August 29, 2005. New Orleans will forever exist as two cities: The one that existed before that date, and the one after.
I’m sitting in front of my computer, debating whether or not $430 is too much to spend on a flight. It’s not a small amount of money to just click away on a whim, at least not for a college kid. I’m a New Orleans girl far from home, and I need a NOLA fix. But $430. It’s a lot of money.
I’m left staring at a calendar.
August 29, 2014, will mark nine years. Nine years since the storm that permanently changed our minds, our hearts, and our city. Nine years since I packed a weekend bag, postponed weekend plans, and casually told my friends, “See you Monday. Have a nice hurrication.”
I was 11 years old, and almost 9 years ago to the day I was standing on the Bay St. Louis bridge with my mom and stepdad, looking out over a Gulf of Mexico that was flat as glass, as the temperature plummeted more than 20 degrees in 15 minutes — stagnant, humid air wrapping around us like a thick blanket. A monster was coming. A monster was coming for me, my family, my friends, and my home. And there was nothing to be done but clear out of its way.
The levees will break, and the city will flood, I had heard on WWL hours earlier, and I didn’t believe it until that moment on the bridge — a moment when an unnatural calm swallowed up my world, every New Orleanian’s world, in a matter of hours.
I cried. It was the first and only time I have felt completely helpless and afraid of what the future might hold.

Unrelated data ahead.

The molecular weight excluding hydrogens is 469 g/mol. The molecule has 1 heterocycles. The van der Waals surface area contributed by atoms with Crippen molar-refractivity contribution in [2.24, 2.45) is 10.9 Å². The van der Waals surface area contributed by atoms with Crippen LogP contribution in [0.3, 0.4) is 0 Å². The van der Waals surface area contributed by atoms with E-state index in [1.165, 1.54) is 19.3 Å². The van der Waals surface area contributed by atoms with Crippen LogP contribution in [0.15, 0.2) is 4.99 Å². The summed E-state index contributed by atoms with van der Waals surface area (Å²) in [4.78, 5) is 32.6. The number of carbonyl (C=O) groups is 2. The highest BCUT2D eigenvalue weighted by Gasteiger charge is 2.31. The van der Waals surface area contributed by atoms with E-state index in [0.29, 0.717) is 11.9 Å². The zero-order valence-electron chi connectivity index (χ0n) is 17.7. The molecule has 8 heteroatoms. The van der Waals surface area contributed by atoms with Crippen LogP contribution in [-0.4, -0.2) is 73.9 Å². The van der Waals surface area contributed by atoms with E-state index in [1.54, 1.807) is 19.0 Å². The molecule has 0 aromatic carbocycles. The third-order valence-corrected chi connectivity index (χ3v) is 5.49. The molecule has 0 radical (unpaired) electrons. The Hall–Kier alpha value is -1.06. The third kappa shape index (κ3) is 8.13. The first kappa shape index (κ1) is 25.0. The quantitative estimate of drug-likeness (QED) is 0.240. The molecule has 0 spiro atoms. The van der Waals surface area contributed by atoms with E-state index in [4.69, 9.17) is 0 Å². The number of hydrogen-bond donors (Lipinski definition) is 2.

At 4 PM on October 26, 2005, I disembarked a plane at Louis Armstrong International Airport. I had returned post-Katrina, but neither I nor anyone else coming home to the Big Easy was the same person who had evacuated.
Coming home was anything but painlessly easy, but I would have had it no other way. Because, despite all the death and destruction, Katrina also brought with it new beginnings — a rebuilt city, new connections and bonds among all those who lived through her unforgiving wrath. Katrina made us reevaluate and revise systems and structures that necessarily working. She forced us to grow, regrow. And most of all, she reminded us how deeply we loved and still love the City that Care Forgot.
It was a special kind of tragedy that offered us a chance to make our city better than it has ever been; it’s a chance we’ve taken advantage of.
But. $430 is still a large chunk of change for a college kid. Even though I realize how long overdue I am for a trip home to my friends, my family, my city, and my people.
Click. My flight is booked.
I’m coming home, I’m coming home. Tell the world, I’m coming home.